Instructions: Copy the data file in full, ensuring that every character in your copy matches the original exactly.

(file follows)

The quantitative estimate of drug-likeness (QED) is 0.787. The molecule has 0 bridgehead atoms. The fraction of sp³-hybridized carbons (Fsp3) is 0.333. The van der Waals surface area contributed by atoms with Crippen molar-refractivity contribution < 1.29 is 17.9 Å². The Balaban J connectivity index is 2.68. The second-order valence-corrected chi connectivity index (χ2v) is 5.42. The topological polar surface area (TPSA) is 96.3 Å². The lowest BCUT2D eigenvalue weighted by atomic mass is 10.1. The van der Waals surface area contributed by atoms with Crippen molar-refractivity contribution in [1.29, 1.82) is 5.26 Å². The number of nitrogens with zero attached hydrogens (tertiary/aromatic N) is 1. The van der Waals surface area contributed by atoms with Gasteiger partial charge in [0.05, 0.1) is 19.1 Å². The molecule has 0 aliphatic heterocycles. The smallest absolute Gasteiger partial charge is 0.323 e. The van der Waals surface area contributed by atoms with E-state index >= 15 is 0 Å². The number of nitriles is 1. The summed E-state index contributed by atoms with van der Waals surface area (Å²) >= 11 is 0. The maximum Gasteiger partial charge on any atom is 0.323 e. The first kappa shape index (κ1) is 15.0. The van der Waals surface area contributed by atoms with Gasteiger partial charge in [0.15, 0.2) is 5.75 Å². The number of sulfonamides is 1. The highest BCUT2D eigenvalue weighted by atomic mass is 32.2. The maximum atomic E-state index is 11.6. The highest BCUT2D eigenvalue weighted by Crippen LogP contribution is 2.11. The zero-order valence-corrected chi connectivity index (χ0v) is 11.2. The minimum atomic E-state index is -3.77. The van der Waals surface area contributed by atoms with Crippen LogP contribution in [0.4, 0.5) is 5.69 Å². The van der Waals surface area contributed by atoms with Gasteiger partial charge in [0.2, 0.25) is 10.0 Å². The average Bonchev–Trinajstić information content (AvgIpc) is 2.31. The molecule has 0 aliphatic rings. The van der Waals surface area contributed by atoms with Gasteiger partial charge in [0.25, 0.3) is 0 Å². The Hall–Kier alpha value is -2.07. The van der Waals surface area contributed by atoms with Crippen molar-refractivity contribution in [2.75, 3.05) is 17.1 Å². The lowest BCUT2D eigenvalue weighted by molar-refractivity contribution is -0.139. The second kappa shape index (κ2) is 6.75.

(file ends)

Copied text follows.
The quantitative estimate of drug-likeness (QED) is 0.787. The molecule has 0 bridgehead atoms. The fraction of sp³-hybridized carbons (Fsp3) is 0.333. The van der Waals surface area contributed by atoms with Crippen molar-refractivity contribution < 1.29 is 17.9 Å². The Balaban J connectivity index is 2.68. The second-order valence-corrected chi connectivity index (χ2v) is 5.42. The topological polar surface area (TPSA) is 96.3 Å². The lowest BCUT2D eigenvalue weighted by atomic mass is 10.1. The van der Waals surface area contributed by atoms with Crippen molar-refractivity contribution in [1.29, 1.82) is 5.26 Å². The number of nitrogens with zero attached hydrogens (tertiary/aromatic N) is 1. The van der Waals surface area contributed by atoms with Gasteiger partial charge in [0.05, 0.1) is 19.1 Å². The molecule has 0 aliphatic heterocycles. The smallest absolute Gasteiger partial charge is 0.323 e. The van der Waals surface area contributed by atoms with E-state index >= 15 is 0 Å². The number of nitriles is 1. The summed E-state index contributed by atoms with van der Waals surface area (Å²) >= 11 is 0. The maximum Gasteiger partial charge on any atom is 0.323 e. The first kappa shape index (κ1) is 15.0. The van der Waals surface area contributed by atoms with Gasteiger partial charge in [0.15, 0.2) is 5.75 Å². The number of sulfonamides is 1. The highest BCUT2D eigenvalue weighted by atomic mass is 32.2. The maximum atomic E-state index is 11.6. The highest BCUT2D eigenvalue weighted by Crippen LogP contribution is 2.11. The zero-order valence-corrected chi connectivity index (χ0v) is 11.2. The minimum atomic E-state index is -3.77. The van der Waals surface area contributed by atoms with Crippen LogP contribution in [0.4, 0.5) is 5.69 Å². The van der Waals surface area contributed by atoms with Gasteiger partial charge in [0.2, 0.25) is 10.0 Å². The average Bonchev–Trinajstić information content (AvgIpc) is 2.31. The molecule has 0 aliphatic rings. The van der Waals surface area contributed by atoms with Gasteiger partial charge in [0.25, 0.3) is 0 Å². The Hall–Kier alpha value is -2.07. The van der Waals surface area contributed by atoms with Crippen molar-refractivity contribution in [2.75, 3.05) is 17.1 Å². The lowest BCUT2D eigenvalue weighted by molar-refractivity contribution is -0.139. The second kappa shape index (κ2) is 6.75.